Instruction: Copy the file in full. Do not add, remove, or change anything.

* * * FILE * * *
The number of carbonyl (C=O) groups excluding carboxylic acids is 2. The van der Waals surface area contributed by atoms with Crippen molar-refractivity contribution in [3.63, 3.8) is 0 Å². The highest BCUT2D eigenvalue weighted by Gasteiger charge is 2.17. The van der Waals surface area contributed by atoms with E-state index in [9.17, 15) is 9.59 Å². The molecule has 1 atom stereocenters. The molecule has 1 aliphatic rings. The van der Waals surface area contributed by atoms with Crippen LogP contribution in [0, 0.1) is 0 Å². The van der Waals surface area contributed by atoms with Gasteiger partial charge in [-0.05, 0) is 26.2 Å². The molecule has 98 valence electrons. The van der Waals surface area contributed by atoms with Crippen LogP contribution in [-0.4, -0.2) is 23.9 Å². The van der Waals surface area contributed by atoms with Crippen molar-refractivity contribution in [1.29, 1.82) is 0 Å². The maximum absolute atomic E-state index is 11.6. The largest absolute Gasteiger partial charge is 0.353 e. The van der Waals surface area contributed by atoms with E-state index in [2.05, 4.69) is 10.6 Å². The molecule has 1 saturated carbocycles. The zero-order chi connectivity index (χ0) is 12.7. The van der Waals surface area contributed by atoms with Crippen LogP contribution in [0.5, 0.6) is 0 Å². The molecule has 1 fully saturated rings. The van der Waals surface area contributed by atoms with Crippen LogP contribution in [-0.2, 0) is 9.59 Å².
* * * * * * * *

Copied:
The number of carbonyl (C=O) groups excluding carboxylic acids is 2. The van der Waals surface area contributed by atoms with Crippen molar-refractivity contribution in [3.63, 3.8) is 0 Å². The highest BCUT2D eigenvalue weighted by Gasteiger charge is 2.17. The van der Waals surface area contributed by atoms with E-state index in [9.17, 15) is 9.59 Å². The molecule has 1 atom stereocenters. The molecule has 1 aliphatic rings. The van der Waals surface area contributed by atoms with Crippen LogP contribution in [0, 0.1) is 0 Å². The van der Waals surface area contributed by atoms with Gasteiger partial charge in [-0.05, 0) is 26.2 Å². The molecule has 98 valence electrons. The van der Waals surface area contributed by atoms with Crippen LogP contribution in [-0.4, -0.2) is 23.9 Å². The van der Waals surface area contributed by atoms with Crippen molar-refractivity contribution in [1.29, 1.82) is 0 Å². The maximum absolute atomic E-state index is 11.6. The largest absolute Gasteiger partial charge is 0.353 e. The van der Waals surface area contributed by atoms with E-state index in [2.05, 4.69) is 10.6 Å². The molecule has 1 saturated carbocycles. The zero-order chi connectivity index (χ0) is 12.7. The van der Waals surface area contributed by atoms with Crippen LogP contribution in [0.5, 0.6) is 0 Å². The molecule has 1 fully saturated rings. The van der Waals surface area contributed by atoms with Crippen LogP contribution in [-0.2, 0) is 9.59 Å².